feminized and/or “politically correct” 21st Century version of the type:
Pastels and glitter, Radio Disney-style “corporate pop” music, native-inhabitant characters
that recall the denizens of Adventure Time and Steven Universe, a minifig cameo by Ruth
Bader-Ginsburg and the big “threat” they seem to pose is indeed that the heroes will
be worn down and “sell out” their cool gritty authenticity for cheap, plastic, girly
corporate poptimism. It’s all so familiar and well-observed that
by the time the rescue mission gets there you half expect Rex DangerVest to start ranting
about the pernicity of “Cal-Arts Style.” [singing] “I’m an adult…” …except that the reveal, when we finally
get there, is that there isn’t actually anything bad going on: The Sistar People aren’t
engaged in any brainwashing, the Queen gave all the heroes presents because… she’s
nice and was making a sincere peace offering, she actually likes Batman, the other “changed”
characters changed because they just like being in this different place doing something
new – there’s been no villainy, no alterior motive, no evil, nothing: Emmet and Wyldstyle
just kind of “assumed” there had to be because (by implication) their narrative is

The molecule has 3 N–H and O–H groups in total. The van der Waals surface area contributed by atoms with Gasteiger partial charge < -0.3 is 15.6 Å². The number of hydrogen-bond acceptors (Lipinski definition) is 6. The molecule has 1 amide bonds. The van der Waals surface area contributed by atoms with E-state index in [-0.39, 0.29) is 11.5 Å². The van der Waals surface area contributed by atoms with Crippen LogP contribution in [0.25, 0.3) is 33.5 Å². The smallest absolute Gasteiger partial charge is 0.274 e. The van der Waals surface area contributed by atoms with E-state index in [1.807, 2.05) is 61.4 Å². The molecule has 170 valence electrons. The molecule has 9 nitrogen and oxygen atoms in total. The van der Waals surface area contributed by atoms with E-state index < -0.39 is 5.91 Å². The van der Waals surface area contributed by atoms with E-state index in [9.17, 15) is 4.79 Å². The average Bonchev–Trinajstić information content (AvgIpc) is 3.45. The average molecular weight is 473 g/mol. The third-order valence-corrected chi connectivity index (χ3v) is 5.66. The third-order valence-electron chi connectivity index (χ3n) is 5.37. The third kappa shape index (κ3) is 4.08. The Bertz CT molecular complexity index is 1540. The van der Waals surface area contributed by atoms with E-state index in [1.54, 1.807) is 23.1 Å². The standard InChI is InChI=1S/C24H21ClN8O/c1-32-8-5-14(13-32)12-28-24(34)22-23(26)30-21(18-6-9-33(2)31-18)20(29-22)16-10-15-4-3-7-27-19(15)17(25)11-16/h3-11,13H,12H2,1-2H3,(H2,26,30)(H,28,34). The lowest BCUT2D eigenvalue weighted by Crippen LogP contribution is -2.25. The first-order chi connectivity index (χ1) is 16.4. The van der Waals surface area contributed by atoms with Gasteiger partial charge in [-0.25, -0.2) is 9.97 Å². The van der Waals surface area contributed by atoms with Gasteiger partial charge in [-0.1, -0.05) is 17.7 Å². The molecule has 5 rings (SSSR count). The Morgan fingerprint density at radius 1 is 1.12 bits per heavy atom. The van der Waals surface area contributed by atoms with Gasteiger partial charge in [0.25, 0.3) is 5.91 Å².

being processed by the imagination of a pre-teen boy whose interpreting it through the lens
of a popular culture where all of these things (as we just discussed) are usually signifiers
of secret villainy. [singing] “I ain’t goina be part of this system.” There is an actual villain – which is
the other big twist and which ends up requiring kind of a big lift on the part of the audience
ie: working out how much of this is taking place on what level of reality in who’s imagination
….but the initial turnaround is actually pretty major when you think about it:
Depicting “tacky” entertainment and art (i.e. pop-music feel-good-PC therapeutic-speak,
new-agey conflict-avoidance, mass-market entertainment, etc) as nightmarish dystopia has been a
default angle for other art and/or entertainment to differentiate itself as the edgy, independent-minded
alternative for a long time… and The Second Part is going for an inverted deconstruction